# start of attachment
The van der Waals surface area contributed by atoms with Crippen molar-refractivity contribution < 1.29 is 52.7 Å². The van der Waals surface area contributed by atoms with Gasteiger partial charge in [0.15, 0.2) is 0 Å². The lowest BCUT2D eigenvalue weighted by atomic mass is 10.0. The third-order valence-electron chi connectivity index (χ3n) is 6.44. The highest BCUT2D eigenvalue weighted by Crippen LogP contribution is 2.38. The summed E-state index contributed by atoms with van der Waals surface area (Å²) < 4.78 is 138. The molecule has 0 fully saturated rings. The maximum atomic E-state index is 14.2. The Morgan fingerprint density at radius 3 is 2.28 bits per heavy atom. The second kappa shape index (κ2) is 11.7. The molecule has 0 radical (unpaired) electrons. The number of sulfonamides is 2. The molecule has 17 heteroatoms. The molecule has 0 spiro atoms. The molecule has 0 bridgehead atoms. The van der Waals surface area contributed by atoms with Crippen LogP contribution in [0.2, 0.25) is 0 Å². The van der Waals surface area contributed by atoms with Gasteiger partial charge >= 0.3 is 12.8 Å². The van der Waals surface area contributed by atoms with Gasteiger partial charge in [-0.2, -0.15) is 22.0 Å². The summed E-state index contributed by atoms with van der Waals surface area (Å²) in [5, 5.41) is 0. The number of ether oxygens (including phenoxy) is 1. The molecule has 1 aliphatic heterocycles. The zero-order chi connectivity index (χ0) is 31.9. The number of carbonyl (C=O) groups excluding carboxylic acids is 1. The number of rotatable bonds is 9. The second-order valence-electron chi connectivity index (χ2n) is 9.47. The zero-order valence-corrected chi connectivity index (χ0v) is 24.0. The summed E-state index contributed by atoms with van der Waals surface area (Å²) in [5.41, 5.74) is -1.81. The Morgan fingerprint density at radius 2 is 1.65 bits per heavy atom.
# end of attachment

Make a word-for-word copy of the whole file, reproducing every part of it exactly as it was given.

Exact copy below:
The van der Waals surface area contributed by atoms with Crippen molar-refractivity contribution < 1.29 is 52.7 Å². The van der Waals surface area contributed by atoms with Gasteiger partial charge in [0.15, 0.2) is 0 Å². The lowest BCUT2D eigenvalue weighted by atomic mass is 10.0. The third-order valence-electron chi connectivity index (χ3n) is 6.44. The highest BCUT2D eigenvalue weighted by Crippen LogP contribution is 2.38. The summed E-state index contributed by atoms with van der Waals surface area (Å²) < 4.78 is 138. The molecule has 0 fully saturated rings. The maximum atomic E-state index is 14.2. The Morgan fingerprint density at radius 3 is 2.28 bits per heavy atom. The second kappa shape index (κ2) is 11.7. The molecule has 0 radical (unpaired) electrons. The number of sulfonamides is 2. The molecule has 17 heteroatoms. The molecule has 0 spiro atoms. The molecule has 0 bridgehead atoms. The van der Waals surface area contributed by atoms with Crippen LogP contribution in [0.2, 0.25) is 0 Å². The van der Waals surface area contributed by atoms with Gasteiger partial charge >= 0.3 is 12.8 Å². The van der Waals surface area contributed by atoms with Gasteiger partial charge in [-0.2, -0.15) is 22.0 Å². The summed E-state index contributed by atoms with van der Waals surface area (Å²) in [5, 5.41) is 0. The number of ether oxygens (including phenoxy) is 1. The molecule has 1 aliphatic heterocycles. The zero-order chi connectivity index (χ0) is 31.9. The number of carbonyl (C=O) groups excluding carboxylic acids is 1. The number of rotatable bonds is 9. The second-order valence-electron chi connectivity index (χ2n) is 9.47. The zero-order valence-corrected chi connectivity index (χ0v) is 24.0. The summed E-state index contributed by atoms with van der Waals surface area (Å²) in [5.41, 5.74) is -1.81. The Morgan fingerprint density at radius 2 is 1.65 bits per heavy atom.